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The Negro
     

The Negro

3.7 6
by W.E. B. Du Bois
 

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This is the classic history of the African peoples in Africa and the New World, a repudiation of the absurd belief, widely held in the post-Civil War period, that Africans had no civilization but the one foisted upon them by their slave-trading captors.

Writing for a popular audience in 1915, DuBois, one of America's greatest writers, lays out in easy-to-read,

Overview

This is the classic history of the African peoples in Africa and the New World, a repudiation of the absurd belief, widely held in the post-Civil War period, that Africans had no civilization but the one foisted upon them by their slave-trading captors.

Writing for a popular audience in 1915, DuBois, one of America's greatest writers, lays out in easy-to-read, nonacademic prose the striking and illustrious story of the complex history and varied cultures of Africa. He explores everything from the art and industry of the peoples of the continent to the dramatic impact the slave trade had both in Africa and on her descendants in the Western Hemisphere.

Boldly proud and beautifully written, this essential work will delight readers of American and African history as well as students of great American literature.

American writer, civil rights activist, and scholar WILLIAM EDWARD BURGHARDT DU BOIS (1868-1963) was the first black man to receive a PhD from Harvard University. A co-founder of the NAACP, he wrote a number of important books, including Black Folk, Then and Now (1899) and The Negro (1915).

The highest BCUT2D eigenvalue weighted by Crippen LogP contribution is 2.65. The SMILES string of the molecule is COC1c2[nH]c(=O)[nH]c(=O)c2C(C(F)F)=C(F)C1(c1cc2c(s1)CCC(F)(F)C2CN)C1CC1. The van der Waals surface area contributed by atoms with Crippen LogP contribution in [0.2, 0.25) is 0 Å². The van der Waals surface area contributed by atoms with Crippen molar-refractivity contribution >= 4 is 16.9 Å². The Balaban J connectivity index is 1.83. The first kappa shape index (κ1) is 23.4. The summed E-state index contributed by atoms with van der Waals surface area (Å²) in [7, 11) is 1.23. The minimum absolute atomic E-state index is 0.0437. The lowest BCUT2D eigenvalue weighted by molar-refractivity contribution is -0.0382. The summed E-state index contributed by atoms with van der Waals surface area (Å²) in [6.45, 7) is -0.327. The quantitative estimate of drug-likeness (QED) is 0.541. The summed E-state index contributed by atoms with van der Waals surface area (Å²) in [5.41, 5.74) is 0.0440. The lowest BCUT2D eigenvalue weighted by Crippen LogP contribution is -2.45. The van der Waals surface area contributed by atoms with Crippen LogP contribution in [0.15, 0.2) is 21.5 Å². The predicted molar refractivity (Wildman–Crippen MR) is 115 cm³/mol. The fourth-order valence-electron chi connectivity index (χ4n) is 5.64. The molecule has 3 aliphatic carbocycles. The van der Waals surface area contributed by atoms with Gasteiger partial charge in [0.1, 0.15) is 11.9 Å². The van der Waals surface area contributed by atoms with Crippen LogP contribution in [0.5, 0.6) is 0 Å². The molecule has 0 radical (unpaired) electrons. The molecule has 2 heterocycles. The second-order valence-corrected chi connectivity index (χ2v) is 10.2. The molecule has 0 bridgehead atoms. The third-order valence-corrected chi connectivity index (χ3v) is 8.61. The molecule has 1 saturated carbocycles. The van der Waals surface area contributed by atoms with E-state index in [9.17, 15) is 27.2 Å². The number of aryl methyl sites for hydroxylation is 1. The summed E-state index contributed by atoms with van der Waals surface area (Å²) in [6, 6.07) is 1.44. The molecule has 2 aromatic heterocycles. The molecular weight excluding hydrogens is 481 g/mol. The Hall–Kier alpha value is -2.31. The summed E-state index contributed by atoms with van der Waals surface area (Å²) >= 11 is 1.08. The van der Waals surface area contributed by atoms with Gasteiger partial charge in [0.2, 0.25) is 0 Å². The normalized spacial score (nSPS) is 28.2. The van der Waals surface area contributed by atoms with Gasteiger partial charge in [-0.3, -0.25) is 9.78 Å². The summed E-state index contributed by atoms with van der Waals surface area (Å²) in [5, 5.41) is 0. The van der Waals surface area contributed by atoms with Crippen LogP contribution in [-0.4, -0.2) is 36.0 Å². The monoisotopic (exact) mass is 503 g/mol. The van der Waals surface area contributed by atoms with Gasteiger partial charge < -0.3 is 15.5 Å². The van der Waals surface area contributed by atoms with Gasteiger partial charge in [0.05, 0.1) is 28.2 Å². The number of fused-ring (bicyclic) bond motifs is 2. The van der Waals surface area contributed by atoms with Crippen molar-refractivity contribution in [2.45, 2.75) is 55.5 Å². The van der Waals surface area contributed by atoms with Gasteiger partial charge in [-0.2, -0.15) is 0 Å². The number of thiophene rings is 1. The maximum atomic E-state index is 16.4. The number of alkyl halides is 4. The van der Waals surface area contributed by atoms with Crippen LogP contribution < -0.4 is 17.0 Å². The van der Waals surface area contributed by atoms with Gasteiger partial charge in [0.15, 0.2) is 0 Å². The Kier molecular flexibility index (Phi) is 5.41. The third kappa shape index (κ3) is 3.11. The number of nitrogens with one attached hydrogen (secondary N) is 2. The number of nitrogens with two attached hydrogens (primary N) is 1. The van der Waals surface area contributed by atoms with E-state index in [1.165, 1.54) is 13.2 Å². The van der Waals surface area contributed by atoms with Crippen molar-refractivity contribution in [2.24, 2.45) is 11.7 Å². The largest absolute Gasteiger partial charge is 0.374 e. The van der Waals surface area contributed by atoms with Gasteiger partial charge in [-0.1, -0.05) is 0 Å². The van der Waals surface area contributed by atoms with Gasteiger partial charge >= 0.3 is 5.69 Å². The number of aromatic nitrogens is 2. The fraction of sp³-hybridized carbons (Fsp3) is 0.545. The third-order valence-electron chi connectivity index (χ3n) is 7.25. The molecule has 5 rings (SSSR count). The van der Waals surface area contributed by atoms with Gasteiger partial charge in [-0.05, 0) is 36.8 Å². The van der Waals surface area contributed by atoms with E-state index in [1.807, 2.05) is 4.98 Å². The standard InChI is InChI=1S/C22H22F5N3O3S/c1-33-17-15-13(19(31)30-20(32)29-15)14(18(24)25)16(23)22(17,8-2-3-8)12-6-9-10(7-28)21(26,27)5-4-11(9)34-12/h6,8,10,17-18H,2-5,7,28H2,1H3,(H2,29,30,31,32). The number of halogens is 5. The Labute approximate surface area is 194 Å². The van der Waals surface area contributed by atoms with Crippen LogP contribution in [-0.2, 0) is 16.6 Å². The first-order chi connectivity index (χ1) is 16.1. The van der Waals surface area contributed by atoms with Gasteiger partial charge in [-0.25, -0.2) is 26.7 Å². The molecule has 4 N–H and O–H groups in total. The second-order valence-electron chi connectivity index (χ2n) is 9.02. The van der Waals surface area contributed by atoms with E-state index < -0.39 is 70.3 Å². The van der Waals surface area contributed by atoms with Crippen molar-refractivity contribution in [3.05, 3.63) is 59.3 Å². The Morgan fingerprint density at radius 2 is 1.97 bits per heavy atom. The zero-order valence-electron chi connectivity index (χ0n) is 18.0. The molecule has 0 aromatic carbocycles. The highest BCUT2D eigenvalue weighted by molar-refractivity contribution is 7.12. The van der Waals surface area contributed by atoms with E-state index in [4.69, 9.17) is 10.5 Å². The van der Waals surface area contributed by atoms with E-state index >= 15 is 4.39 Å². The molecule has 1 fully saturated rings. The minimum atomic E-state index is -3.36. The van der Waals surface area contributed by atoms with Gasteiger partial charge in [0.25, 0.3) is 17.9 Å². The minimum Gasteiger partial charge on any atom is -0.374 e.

Editorial Reviews

Library Journal
Du Bois's 1915 volume is one of the earliest histories of African peoples and their cultures. It runs from European colonization to the 20th century. (LJ 8/01) Copyright 2001 Cahners Business Information.
Booknews
Holt published the general history of African Americans in 1915, the year the death of Booker T. Washington left Du Bois (1868- 1963) as nearly the sole African American political and intellectual leader. Kenneth W. Goings (African-American and Africana studies, Ohio State U.-Columbus) contributes an introduction placing it in the context of his life and the times. Annotation c. Book News, Inc., Portland, OR (booknews.com)
Kirkus Reviews
Hot on the heels of David Levering Lewis's second and final volume of his DuBois biography comes this scholarly yet engaged study of the African diaspora, first published in 1915, and left out of the collected DuBois published by The Library of America. Like Lewis, the editors no doubt considered this a minor work by the controversial intellectual (1868—1963), whose long career spanned the centuries, ending with this co-founder of the NAACP as a hardened communist. But Robert Gregg, who provides a helpful afterword here, argues the merits of a this wide-ranging narrative that begins with prehistoric Africa, follows the migrations to Egypt, the engagement with Islam, the self-sufficiency of pre—slave-era Africa, and the passages to the Caribbean and the US. Not just relevant in terms of DuBois's career, as Gregg documents, this even-tempered treatise serves as "history, anthropology, social commentary" and "as an elegy on the condition of migrancy." DuBois also anticipates the better Afrocentric scholarship, and the notion that race is a social construct. Important by any standard.

Product Details

ISBN-13:
9781616403676
Publisher:
Cosimo
Publication date:
09/01/2010
Pages:
154
Product dimensions:
5.50(w) x 8.50(h) x 0.50(d)

Meet the Author

William Edward Burghardt Du Bois (1868-1963) was an American sociologist, author, and cofounder of the National Association for the Advancement of Colored People (NAACP). His pioneering work The Philadelphia Negro: A Social Study was originally published in 1890 by, and remains available from, the University of Pennsylvania Press. Robert Gregg is Associate Professor of History, Richard Stockton College of New Jersey. He is the author of Inside Out, Outside In: Essays in Comparative History.

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